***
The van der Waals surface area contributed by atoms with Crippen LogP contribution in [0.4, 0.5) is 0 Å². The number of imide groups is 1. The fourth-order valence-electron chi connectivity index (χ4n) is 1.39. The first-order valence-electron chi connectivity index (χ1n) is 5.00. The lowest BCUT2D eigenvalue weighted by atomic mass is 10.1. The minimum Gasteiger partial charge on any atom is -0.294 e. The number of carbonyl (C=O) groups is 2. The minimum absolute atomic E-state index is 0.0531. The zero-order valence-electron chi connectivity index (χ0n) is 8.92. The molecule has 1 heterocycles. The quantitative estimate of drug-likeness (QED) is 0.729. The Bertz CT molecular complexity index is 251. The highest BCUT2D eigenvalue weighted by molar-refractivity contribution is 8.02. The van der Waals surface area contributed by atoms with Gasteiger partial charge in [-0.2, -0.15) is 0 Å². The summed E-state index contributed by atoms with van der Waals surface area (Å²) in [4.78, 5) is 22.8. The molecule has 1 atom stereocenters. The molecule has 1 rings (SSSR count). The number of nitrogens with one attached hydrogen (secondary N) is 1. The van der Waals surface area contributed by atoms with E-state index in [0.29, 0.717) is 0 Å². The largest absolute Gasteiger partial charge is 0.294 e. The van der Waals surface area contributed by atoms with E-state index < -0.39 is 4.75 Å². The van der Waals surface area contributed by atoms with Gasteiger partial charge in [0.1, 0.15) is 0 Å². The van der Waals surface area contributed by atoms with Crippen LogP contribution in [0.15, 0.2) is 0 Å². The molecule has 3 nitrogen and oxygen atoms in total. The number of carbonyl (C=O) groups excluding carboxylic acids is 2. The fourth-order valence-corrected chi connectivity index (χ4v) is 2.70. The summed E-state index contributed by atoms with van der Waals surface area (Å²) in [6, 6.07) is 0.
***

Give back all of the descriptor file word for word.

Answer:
The van der Waals surface area contributed by atoms with Crippen LogP contribution in [0.4, 0.5) is 0 Å². The number of imide groups is 1. The fourth-order valence-electron chi connectivity index (χ4n) is 1.39. The first-order valence-electron chi connectivity index (χ1n) is 5.00. The lowest BCUT2D eigenvalue weighted by atomic mass is 10.1. The minimum Gasteiger partial charge on any atom is -0.294 e. The number of carbonyl (C=O) groups is 2. The minimum absolute atomic E-state index is 0.0531. The zero-order valence-electron chi connectivity index (χ0n) is 8.92. The molecule has 1 heterocycles. The quantitative estimate of drug-likeness (QED) is 0.729. The Bertz CT molecular complexity index is 251. The highest BCUT2D eigenvalue weighted by molar-refractivity contribution is 8.02. The van der Waals surface area contributed by atoms with Gasteiger partial charge in [-0.2, -0.15) is 0 Å². The summed E-state index contributed by atoms with van der Waals surface area (Å²) in [4.78, 5) is 22.8. The molecule has 1 atom stereocenters. The molecule has 1 rings (SSSR count). The number of nitrogens with one attached hydrogen (secondary N) is 1. The van der Waals surface area contributed by atoms with E-state index in [0.29, 0.717) is 0 Å². The largest absolute Gasteiger partial charge is 0.294 e. The van der Waals surface area contributed by atoms with E-state index < -0.39 is 4.75 Å². The van der Waals surface area contributed by atoms with Gasteiger partial charge in [0.1, 0.15) is 0 Å². The van der Waals surface area contributed by atoms with Crippen LogP contribution in [0.15, 0.2) is 0 Å². The molecule has 3 nitrogen and oxygen atoms in total. The number of carbonyl (C=O) groups excluding carboxylic acids is 2. The fourth-order valence-corrected chi connectivity index (χ4v) is 2.70. The summed E-state index contributed by atoms with van der Waals surface area (Å²) in [6, 6.07) is 0.